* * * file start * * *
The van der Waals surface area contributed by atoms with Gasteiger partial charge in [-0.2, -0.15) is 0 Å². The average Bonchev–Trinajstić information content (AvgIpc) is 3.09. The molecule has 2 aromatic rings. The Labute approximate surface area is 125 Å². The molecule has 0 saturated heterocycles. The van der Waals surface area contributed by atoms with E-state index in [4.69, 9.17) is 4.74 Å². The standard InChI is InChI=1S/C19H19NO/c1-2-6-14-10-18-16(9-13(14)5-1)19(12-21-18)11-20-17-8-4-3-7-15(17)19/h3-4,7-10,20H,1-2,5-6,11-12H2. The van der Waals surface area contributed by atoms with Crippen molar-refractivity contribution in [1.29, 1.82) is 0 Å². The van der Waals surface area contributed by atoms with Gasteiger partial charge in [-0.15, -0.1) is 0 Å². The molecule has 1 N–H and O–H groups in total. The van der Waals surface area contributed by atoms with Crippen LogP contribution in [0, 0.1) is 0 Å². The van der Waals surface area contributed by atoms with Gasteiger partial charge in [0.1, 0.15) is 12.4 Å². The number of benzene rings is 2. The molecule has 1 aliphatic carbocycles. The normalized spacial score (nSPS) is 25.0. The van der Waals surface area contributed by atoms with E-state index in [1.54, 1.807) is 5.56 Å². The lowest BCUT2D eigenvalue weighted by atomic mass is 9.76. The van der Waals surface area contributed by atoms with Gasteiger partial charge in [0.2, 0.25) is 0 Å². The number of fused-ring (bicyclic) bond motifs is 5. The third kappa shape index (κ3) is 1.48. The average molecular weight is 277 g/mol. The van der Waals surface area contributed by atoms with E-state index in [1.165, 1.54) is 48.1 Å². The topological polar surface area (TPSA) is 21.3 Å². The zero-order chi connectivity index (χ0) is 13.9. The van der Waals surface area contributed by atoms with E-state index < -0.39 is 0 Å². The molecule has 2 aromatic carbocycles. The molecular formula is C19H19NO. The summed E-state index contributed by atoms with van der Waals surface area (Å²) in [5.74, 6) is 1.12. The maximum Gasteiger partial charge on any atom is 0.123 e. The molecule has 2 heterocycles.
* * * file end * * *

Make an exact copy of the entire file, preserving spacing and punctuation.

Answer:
The van der Waals surface area contributed by atoms with Gasteiger partial charge in [-0.2, -0.15) is 0 Å². The average Bonchev–Trinajstić information content (AvgIpc) is 3.09. The molecule has 2 aromatic rings. The Labute approximate surface area is 125 Å². The molecule has 0 saturated heterocycles. The van der Waals surface area contributed by atoms with E-state index in [4.69, 9.17) is 4.74 Å². The standard InChI is InChI=1S/C19H19NO/c1-2-6-14-10-18-16(9-13(14)5-1)19(12-21-18)11-20-17-8-4-3-7-15(17)19/h3-4,7-10,20H,1-2,5-6,11-12H2. The van der Waals surface area contributed by atoms with Crippen molar-refractivity contribution in [1.29, 1.82) is 0 Å². The van der Waals surface area contributed by atoms with Gasteiger partial charge in [-0.15, -0.1) is 0 Å². The molecule has 1 N–H and O–H groups in total. The van der Waals surface area contributed by atoms with Crippen LogP contribution in [0, 0.1) is 0 Å². The van der Waals surface area contributed by atoms with Gasteiger partial charge in [0.1, 0.15) is 12.4 Å². The number of benzene rings is 2. The molecule has 1 aliphatic carbocycles. The normalized spacial score (nSPS) is 25.0. The van der Waals surface area contributed by atoms with E-state index in [1.54, 1.807) is 5.56 Å². The lowest BCUT2D eigenvalue weighted by atomic mass is 9.76. The van der Waals surface area contributed by atoms with Gasteiger partial charge in [0.2, 0.25) is 0 Å². The number of fused-ring (bicyclic) bond motifs is 5. The third kappa shape index (κ3) is 1.48. The average molecular weight is 277 g/mol. The van der Waals surface area contributed by atoms with E-state index in [1.165, 1.54) is 48.1 Å². The topological polar surface area (TPSA) is 21.3 Å². The zero-order chi connectivity index (χ0) is 13.9. The van der Waals surface area contributed by atoms with E-state index < -0.39 is 0 Å². The molecule has 2 aromatic carbocycles. The molecular formula is C19H19NO. The summed E-state index contributed by atoms with van der Waals surface area (Å²) in [5.74, 6) is 1.12. The maximum Gasteiger partial charge on any atom is 0.123 e. The molecule has 2 heterocycles.